Lee Bollinger's big moment

Iran's president does not get a friendly reception at Columbia University.


Michael Scherer
September 25, 2007 12:59AM (UTC)

As I wrote in my story today, Republicans have been getting a lot of mileage out of Iranian President Mahmoud Ahmadinejad's visit to Columbia University. The biggest cheers of the Republican Party conference on Mackinac Island this weekend came when John McCain told the crowd, "A man who is directing the maiming and killing of American troops should not be given an invitation to speak at an American university." Fox News has been setting up the outrage for a week, and today Rush Limbaugh explained to America on his show how Columbia is symptomatic of all that is rotten with Ivy League America. But nobody really expected what happened next.

Before Ahmadinejad's address to students Monday, Columbia University president Lee Bollinger gave an introduction, which is likely to go down in history as one of the most bold and critical set-ups in modern memory. Point-blank, he asked the Iranian president how he could deny the Holocaust, why his country silences and arrests political critics, how he could excuse Iran's proxy war in Iraq against U.S. soldiers, how Iran can excuse funding terrorism and its support for wiping Israel "off the map." It went on and on.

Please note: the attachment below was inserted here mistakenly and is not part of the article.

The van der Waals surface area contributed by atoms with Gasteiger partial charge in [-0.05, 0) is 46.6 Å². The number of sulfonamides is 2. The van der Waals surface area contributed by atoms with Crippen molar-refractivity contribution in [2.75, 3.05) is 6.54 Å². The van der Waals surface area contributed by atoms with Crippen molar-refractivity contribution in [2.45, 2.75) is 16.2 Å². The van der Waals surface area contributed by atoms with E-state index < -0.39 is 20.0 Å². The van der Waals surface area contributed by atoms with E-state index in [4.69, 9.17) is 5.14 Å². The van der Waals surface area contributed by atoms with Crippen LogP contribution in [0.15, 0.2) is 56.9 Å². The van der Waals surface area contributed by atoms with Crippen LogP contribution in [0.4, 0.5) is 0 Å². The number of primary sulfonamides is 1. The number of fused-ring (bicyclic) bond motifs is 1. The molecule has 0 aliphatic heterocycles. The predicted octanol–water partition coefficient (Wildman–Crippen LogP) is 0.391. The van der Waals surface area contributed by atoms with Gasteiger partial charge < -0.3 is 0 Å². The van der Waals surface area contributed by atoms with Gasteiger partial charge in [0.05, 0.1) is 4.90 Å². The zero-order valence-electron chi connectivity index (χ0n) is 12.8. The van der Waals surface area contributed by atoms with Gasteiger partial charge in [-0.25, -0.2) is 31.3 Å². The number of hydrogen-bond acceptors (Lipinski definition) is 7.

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At the end of his list of fact-filled questions, Bollinger said this: "Frankly, and in all candor, Mr. President, I doubt that you will have the intellectual courage to answer these questions. But your avoiding them will in itself be meaningful to us. I do expect you to exhibit the fanatical mind-set that characterizes so much of what you say and do ... I am only a professor, who is also a university president, and today I feel all the weight of the modern civilized world yearning to express the revulsion at what you stand for. I only wish I could do better."

The Iranian president responded by departing from his prepared remarks. "I think the text read by the dear gentleman here, more than addressing me, was an insult to information and the knowledge of the audience present here," Ahmadinejad said, according to a translated transcript. "Nonetheless, I should not begin by being affected by this unfriendly treatment."

No surprise there.


Michael Scherer

Michael Scherer is Salon's Washington correspondent. Read his other articles here.

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